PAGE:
So says the site svalbardbirds.com. It adds that recently, shovelers have only been seen in Svalbard in 1996, 1997, 2007 and 2013.
We saw the shoveler couple again, on the next day, 8 June 2013, at about the same spot. Eventually, they flew away.
But later that day, they were back again.
The day after 8 June, 9 June 2013, Ole Edvard Torland made these photos of a shoveler couple, very probably the same couple, in Adventdalen valley. Ole Edvard Torland writes the ducks were disturbed by a great skua. There are no records after June 9 of these two birds. Did they decide that after all, Svalbard was too Arctic for them?
Talking about common and rare birds in Svalbard: we did not see any greater black-backed gulls in Svalbard, though, according to Svalbardbirds.com, they are “common but dispersed breeders”. On the other hand, we were lucky to see a smaller relative of them, a lesser black-backed gull, which is rare in the archipelago.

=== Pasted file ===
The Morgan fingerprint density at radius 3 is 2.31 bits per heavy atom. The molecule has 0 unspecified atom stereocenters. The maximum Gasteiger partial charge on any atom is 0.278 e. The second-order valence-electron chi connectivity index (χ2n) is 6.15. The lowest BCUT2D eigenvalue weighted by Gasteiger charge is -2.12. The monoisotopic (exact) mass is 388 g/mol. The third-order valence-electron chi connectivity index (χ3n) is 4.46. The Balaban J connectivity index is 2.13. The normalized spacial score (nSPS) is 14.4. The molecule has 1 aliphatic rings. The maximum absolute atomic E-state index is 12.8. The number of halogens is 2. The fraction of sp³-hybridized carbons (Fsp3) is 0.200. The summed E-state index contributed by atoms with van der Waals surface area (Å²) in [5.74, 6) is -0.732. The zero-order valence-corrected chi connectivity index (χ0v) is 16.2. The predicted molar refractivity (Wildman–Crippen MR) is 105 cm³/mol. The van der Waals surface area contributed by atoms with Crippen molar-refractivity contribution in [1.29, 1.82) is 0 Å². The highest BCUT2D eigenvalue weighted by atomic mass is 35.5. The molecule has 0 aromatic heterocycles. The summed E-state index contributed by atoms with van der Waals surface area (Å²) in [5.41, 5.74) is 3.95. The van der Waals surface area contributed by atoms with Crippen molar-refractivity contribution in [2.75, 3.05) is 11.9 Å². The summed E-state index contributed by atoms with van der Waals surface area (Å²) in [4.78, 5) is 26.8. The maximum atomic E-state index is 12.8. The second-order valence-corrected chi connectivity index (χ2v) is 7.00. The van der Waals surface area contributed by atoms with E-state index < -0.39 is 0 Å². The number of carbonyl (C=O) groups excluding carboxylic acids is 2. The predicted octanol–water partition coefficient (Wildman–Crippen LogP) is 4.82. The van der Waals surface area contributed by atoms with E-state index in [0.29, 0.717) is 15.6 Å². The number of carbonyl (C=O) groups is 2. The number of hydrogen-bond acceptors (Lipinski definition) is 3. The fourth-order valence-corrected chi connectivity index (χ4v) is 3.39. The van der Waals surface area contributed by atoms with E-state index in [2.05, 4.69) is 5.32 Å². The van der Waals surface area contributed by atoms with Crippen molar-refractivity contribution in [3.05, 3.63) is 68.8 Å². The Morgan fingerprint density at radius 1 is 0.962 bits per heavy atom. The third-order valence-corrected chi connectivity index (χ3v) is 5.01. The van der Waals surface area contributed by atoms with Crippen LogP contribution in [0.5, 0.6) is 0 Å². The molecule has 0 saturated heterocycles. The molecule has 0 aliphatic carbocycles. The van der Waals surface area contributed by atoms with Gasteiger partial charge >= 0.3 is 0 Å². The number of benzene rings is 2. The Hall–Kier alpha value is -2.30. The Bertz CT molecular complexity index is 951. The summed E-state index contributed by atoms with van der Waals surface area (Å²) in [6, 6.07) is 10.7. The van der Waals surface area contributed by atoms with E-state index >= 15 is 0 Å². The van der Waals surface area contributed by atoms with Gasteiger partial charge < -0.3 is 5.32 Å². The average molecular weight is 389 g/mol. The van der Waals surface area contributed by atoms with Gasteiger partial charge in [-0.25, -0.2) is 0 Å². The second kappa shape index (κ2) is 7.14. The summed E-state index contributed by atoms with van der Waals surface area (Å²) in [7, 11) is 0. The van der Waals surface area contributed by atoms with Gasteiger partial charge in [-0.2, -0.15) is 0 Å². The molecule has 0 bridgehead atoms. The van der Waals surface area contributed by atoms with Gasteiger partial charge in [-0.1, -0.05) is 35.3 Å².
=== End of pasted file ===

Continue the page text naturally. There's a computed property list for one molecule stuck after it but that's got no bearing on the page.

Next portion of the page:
We were also privileged to see a pectoral sandpiper, also rare in Svalbard.
- Svalbard phalaropes, snow buntings, and king eiders (dearkitty1.wordpress.com)
- Svalbard ptarmigan, and red-throated diver (dearkitty1.wordpress.com)
- To Longyearbyen, Svalbard, Arctic (dearkitty1.wordpress.com)
- Svalbard long-tailed ducks revisited (dearkitty1.wordpress.com)
- Svalbard red-throated divers and long-tailed ducks (dearkitty1.wordpress.com)
- Svalbard king eider ducks and reindeer (dearkitty1.wordpress.com)
- Svalbard gulls, plover and polar bear (dearkitty1.wordpress.com)
- Svalbard Arctic terns in love (dearkitty1.wordpress.com)
- Svalbard king eiders and phalaropes (dearkitty1.wordpress.com)
- Svalbard coal mining (dearkitty1.wordpress.com)